Federal Rule of Civil Procedure 8(a)(2) requires only “a short and plain statement of the claim showing that the pleader is entitled to relief” in order to “give the defendant fair notice of what the . . . claim is and the grounds upon which it rests.” Conley v. Gibson, 355 U.S. 41, 47 (1957). Federal Rule of Civil Procedure 12(b)(6) mandates that a court dismiss a cause of action that fails to state a claim upon which relief can be granted. A motion to dismiss under Rule 12(b)(6) tests the complaint's sufficiency. See N. Star Int'l v. Ariz. Corp. Comm'n, 720 F.2d 578, 581 (9th Cir. 1983). When considering a motion to dismiss under Rule 12(b)(6) for failure to state a claim, dismissal is appropriate only when the complaint does not give the defendant fair notice of a legally cognizable claim and the grounds on which it rests. See Bell Atl. Corp. v. Twombly, 550 U.S. 544, 555 (2007). In considering whether the complaint is sufficient to state a claim, the court will take all material allegations as true and construe them in the light most favorable to the plaintiff. See NL Indus., Inc. v. Kaplan, 792 F.2d 896, 898 (9th Cir. 1986). The court, however, is not required to accept as true allegations that are merely conclusory, unwarranted deductions of fact, or unreasonable inferences. See Sprewell v. Golden State Warriors, 266 F.3d 979, 988 (9th Cir. 2001).

         A formulaic recitation of a cause of action with conclusory allegations is not sufficient; a plaintiff must plead facts pertaining to his own case making a violation “plausible, ” not just “possible.” Ashcroft v. Iqbal, 556 U.S. 662, 677-79 (2009) (citing Twombly, 550 U.S. at 556) (“A claim has facial plausibility when the plaintiff pleads factual content that allows the court to draw the reasonable inference that the defendant is liable for the misconduct alleged.”). That is, under the modern interpretation of Rule 8(a), a plaintiff must not only specify or imply a cognizable cause of action (Conley review), but also must allege the facts of his case so that the court can determine whether the plaintiff has any basis for relief under the cause of action he has specified or implied, assuming the facts are as he alleges (Twombly-Iqbal review).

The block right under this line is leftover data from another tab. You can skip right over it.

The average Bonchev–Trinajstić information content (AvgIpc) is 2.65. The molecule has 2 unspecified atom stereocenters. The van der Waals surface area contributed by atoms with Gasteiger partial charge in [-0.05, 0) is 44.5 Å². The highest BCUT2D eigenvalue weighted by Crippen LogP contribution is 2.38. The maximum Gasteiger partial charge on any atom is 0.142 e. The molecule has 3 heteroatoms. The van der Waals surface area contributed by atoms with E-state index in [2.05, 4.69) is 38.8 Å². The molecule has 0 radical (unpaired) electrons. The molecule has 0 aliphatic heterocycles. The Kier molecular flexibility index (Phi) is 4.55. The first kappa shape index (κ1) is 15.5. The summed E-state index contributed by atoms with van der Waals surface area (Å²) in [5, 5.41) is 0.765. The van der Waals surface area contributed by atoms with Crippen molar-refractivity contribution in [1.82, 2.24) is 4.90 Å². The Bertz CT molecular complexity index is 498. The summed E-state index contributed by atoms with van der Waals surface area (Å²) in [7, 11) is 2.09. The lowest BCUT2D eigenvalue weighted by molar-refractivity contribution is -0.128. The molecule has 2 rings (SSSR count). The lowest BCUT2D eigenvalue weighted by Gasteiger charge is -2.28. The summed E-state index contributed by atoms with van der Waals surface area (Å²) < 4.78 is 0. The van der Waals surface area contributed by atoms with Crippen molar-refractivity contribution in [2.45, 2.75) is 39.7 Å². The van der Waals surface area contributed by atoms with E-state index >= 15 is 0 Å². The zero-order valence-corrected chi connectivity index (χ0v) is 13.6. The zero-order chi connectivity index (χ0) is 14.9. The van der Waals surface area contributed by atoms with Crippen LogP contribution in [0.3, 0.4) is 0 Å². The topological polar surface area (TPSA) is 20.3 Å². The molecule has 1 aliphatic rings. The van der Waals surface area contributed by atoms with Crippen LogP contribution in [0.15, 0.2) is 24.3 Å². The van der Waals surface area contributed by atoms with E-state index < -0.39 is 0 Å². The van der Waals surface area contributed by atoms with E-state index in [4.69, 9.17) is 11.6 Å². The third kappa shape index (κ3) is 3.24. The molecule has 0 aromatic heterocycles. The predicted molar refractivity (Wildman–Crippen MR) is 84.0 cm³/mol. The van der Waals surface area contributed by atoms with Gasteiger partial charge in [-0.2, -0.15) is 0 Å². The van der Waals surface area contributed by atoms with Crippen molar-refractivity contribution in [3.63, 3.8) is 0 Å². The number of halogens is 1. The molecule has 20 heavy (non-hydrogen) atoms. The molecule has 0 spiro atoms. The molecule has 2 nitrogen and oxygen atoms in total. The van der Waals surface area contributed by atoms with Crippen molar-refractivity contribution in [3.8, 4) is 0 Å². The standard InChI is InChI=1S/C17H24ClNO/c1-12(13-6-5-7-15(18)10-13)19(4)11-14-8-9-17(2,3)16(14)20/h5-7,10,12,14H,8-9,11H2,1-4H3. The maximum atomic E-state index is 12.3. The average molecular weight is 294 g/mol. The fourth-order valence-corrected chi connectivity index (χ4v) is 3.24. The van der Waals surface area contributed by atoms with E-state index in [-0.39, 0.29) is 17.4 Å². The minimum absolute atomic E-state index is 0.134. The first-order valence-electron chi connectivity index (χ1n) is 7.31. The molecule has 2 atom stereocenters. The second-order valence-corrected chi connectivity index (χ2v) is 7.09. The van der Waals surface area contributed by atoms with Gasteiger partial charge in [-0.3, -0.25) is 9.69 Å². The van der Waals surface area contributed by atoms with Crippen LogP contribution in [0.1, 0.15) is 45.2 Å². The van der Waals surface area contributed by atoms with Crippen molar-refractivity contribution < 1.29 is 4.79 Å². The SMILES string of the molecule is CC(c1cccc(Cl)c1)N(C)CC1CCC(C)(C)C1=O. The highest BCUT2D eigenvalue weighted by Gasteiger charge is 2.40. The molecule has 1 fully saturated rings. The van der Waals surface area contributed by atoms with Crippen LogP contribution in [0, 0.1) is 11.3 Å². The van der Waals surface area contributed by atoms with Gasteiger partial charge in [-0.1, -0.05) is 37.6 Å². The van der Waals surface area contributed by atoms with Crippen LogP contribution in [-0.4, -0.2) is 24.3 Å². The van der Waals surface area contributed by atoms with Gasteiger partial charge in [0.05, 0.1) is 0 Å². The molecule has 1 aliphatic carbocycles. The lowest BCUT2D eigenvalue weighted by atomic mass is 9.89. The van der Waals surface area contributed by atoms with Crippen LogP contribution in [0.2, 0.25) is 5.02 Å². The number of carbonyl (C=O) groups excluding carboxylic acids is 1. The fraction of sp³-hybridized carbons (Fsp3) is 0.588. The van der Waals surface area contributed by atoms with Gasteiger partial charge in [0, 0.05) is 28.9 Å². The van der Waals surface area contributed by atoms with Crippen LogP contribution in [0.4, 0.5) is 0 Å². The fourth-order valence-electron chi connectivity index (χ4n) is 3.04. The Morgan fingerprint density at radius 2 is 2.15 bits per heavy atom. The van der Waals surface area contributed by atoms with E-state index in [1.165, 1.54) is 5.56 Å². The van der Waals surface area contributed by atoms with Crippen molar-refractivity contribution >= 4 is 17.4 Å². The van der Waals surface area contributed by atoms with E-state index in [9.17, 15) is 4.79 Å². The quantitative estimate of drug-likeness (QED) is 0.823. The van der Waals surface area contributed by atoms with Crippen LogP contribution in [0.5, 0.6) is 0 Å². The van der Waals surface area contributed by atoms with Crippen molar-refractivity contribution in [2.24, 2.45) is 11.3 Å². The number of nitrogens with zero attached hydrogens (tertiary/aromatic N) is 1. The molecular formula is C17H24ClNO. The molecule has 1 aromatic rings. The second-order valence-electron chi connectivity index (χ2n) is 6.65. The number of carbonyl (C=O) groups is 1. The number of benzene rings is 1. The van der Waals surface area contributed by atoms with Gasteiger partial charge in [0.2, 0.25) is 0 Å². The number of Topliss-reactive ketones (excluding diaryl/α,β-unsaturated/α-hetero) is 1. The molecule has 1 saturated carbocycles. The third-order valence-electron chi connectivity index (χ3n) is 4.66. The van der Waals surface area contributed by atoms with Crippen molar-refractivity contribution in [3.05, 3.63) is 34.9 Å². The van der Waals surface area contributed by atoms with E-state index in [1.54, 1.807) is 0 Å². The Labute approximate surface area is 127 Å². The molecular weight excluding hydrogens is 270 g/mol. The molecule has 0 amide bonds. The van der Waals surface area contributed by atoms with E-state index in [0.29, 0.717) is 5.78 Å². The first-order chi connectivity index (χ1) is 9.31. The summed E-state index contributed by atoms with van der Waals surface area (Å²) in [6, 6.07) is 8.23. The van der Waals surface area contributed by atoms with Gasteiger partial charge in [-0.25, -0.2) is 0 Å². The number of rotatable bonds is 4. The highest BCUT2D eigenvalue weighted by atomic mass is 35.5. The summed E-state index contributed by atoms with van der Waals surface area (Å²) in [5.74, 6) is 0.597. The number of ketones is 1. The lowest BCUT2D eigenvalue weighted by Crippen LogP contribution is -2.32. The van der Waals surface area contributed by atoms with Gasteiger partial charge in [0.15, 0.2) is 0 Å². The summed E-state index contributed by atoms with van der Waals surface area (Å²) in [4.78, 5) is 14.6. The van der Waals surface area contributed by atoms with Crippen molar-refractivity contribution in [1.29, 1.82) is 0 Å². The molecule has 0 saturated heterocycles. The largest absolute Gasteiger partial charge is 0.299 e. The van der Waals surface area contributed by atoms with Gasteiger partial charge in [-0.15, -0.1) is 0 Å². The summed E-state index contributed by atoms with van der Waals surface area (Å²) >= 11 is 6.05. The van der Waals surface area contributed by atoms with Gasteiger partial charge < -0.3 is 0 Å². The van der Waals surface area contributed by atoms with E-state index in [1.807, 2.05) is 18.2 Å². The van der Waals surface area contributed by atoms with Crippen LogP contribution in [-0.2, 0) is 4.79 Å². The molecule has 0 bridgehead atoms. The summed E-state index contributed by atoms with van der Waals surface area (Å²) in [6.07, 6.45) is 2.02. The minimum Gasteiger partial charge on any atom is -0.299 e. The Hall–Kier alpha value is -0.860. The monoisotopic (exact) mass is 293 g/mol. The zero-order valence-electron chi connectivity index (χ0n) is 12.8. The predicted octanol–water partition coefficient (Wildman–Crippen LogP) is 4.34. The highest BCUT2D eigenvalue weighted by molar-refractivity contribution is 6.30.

“Generally, a district court may not consider any material beyond the pleadings in ruling on a Rule 12(b)(6) motion. However, material which is properly submitted as part of the complaint may be considered on a motion to dismiss.” Hal Roach Studios, Inc. v. Richard Feiner & Co., 896 F.2d 1542, 1555 n.19 (9th Cir. 1990) (citation omitted). Similarly, “documents whose contents are alleged in a complaint and whose authenticity no party questions, but which are not physically attached to the pleading, may be considered in ruling on a Rule 12(b)(6) motion to dismiss” without converting the motion to dismiss into a motion for summary judgment. Branch v. Tunnell, 14 F.3d 449, 454 (9th Cir. 1994). Moreover, under Federal Rule of Evidence 201, a court may take judicial notice of “matters of public record.” Mack v. S. Bay Beer Distribs., Inc., 798 F.2d 1279, 1282 (9th Cir. 1986). Otherwise, if the district court considers materials outside of the pleadings, the motion to dismiss is converted into a motion for summary judgment. See Arpin v. Santa Clara Valley Transp. Agency, 261 F.3d 912, 925 (9th Cir. 2001)

         III. ANALYSIS

         a. Quiet Title

         A quiet title action is simply a request that a court declare the rights of the parties as to the title to a piece of real estate. See Kress v. Corey, 189 P.2d 352, 364 (Nev. 1948). In Nevada, “[a]n action may be brought by any person against another who claims an estate or interest in real property, adverse to the person bringing the action for the purpose of determining such adverse claim.” Nev. Rev. Stat. § 40.010. “A plea to quiet title does not require any particular elements, but each party must plead and prove his or her own claim to the property in question and a plaintiff's right to relief therefore depends on superiority of title.” Chapman v. Deutsche Bank Nat'l Trust Co., 302 P.3d 1103, 1106 ...